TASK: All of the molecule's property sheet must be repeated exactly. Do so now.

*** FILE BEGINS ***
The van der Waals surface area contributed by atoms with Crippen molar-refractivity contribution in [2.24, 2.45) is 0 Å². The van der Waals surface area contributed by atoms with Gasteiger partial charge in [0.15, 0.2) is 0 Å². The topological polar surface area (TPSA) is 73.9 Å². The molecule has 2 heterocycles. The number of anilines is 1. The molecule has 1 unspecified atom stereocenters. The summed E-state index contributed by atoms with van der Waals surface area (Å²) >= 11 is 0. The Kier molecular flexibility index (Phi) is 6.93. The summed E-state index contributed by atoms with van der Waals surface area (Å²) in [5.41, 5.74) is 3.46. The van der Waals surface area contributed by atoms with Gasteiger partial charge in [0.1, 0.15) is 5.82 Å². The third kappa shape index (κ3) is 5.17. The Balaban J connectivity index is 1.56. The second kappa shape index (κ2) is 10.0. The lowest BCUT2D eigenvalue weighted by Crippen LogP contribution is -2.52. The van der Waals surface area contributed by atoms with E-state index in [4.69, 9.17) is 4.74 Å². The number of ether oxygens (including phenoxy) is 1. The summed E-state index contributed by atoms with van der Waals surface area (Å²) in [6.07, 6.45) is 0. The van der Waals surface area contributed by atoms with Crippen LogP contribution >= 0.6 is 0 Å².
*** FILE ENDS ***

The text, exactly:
The van der Waals surface area contributed by atoms with Crippen molar-refractivity contribution in [2.24, 2.45) is 0 Å². The van der Waals surface area contributed by atoms with Gasteiger partial charge in [0.15, 0.2) is 0 Å². The topological polar surface area (TPSA) is 73.9 Å². The molecule has 2 heterocycles. The number of anilines is 1. The molecule has 1 unspecified atom stereocenters. The summed E-state index contributed by atoms with van der Waals surface area (Å²) >= 11 is 0. The Kier molecular flexibility index (Phi) is 6.93. The summed E-state index contributed by atoms with van der Waals surface area (Å²) in [5.41, 5.74) is 3.46. The van der Waals surface area contributed by atoms with Gasteiger partial charge in [0.1, 0.15) is 5.82 Å². The third kappa shape index (κ3) is 5.17. The Balaban J connectivity index is 1.56. The second kappa shape index (κ2) is 10.0. The lowest BCUT2D eigenvalue weighted by Crippen LogP contribution is -2.52. The van der Waals surface area contributed by atoms with E-state index in [4.69, 9.17) is 4.74 Å². The number of ether oxygens (including phenoxy) is 1. The summed E-state index contributed by atoms with van der Waals surface area (Å²) in [6.07, 6.45) is 0. The van der Waals surface area contributed by atoms with Crippen LogP contribution >= 0.6 is 0 Å².